Through the lens of sociological, psychological and biological perspectives, you’ll appreciate how offenders and offending have been conceptualized. Use your learning to articulate the resulting implications on the criminal justice system.
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After successfully completing this subject you should be able to:
- Appreciate the breadth and diversity of criminological theories from a psychological, biological and sociological perspective.
- Critically compare and contrast the utility, strengths and limitations of different theoretical approaches to explaining the causes of offending and the implications for public policy
- Demonstrate written and verbal communication skills applying critical thinking, analysis and application to a real world context
- Putting Theory into Context
- Biological and Psychological Theories
- Introduction to Sociological Theory
- Understanding Youth Offending
- The Problem of Arson
- The Problem of Fraud
- Situational Factors
- Labelling and Restorative Justice
- Crime from a Gendered Perspective
- Applying Theory Race and Ethnicity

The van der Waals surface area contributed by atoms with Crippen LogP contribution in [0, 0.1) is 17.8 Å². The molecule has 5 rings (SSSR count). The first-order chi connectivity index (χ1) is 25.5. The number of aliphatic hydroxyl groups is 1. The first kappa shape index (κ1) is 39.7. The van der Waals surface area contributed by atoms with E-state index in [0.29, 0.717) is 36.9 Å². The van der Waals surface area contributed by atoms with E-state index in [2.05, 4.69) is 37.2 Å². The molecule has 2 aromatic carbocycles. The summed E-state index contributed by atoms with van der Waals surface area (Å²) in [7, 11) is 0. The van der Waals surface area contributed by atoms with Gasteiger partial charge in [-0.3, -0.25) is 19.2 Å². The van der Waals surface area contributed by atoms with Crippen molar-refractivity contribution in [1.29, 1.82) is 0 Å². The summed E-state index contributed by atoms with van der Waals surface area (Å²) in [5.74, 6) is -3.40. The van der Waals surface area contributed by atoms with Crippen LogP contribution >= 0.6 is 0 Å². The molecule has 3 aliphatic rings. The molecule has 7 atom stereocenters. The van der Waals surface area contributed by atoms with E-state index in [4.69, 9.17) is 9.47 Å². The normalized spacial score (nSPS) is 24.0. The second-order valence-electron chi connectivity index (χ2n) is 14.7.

- The Victimiology Perspective
- From Theory to Public Policy
In order to enrol in this subject, you must be accepted into one of the following degrees:
No special requirements
This is a survey subject that aims to introduce students to the central concepts of modern theories of crime, linkages with their historic antecedents and criteria for evaluating theoretical validity. A range of different perspectives will be presented covering the dominant sociological and psychological explanations of crime and criminality. On completion, students will have an understanding of the nature of theory, the ideas of key theorists and have the ability to critically evaluate theoretical explanations.
Using an inter-disciplinary approach, this subject explores how offenders and offending have been conceptualised, and the consequent implications for the criminal justice system. There is a diverse range of theoretical frameworks used to understand crime; in this subject we will particularly focus on sociological, psychological and biological perspectives. The types of policies and interventions which have been promoted, and adopted, have been influenced by the extent to which weight is given to individual, social or environmental factors.
This subject will consider how different theoretical approaches can be applied to understand a selection of contemporary crime problems, the strengths and weaknesses of different explanations and the implications for prevention and intervention.
- Research Essay (50%)
- Weekly Topic Questions (50%)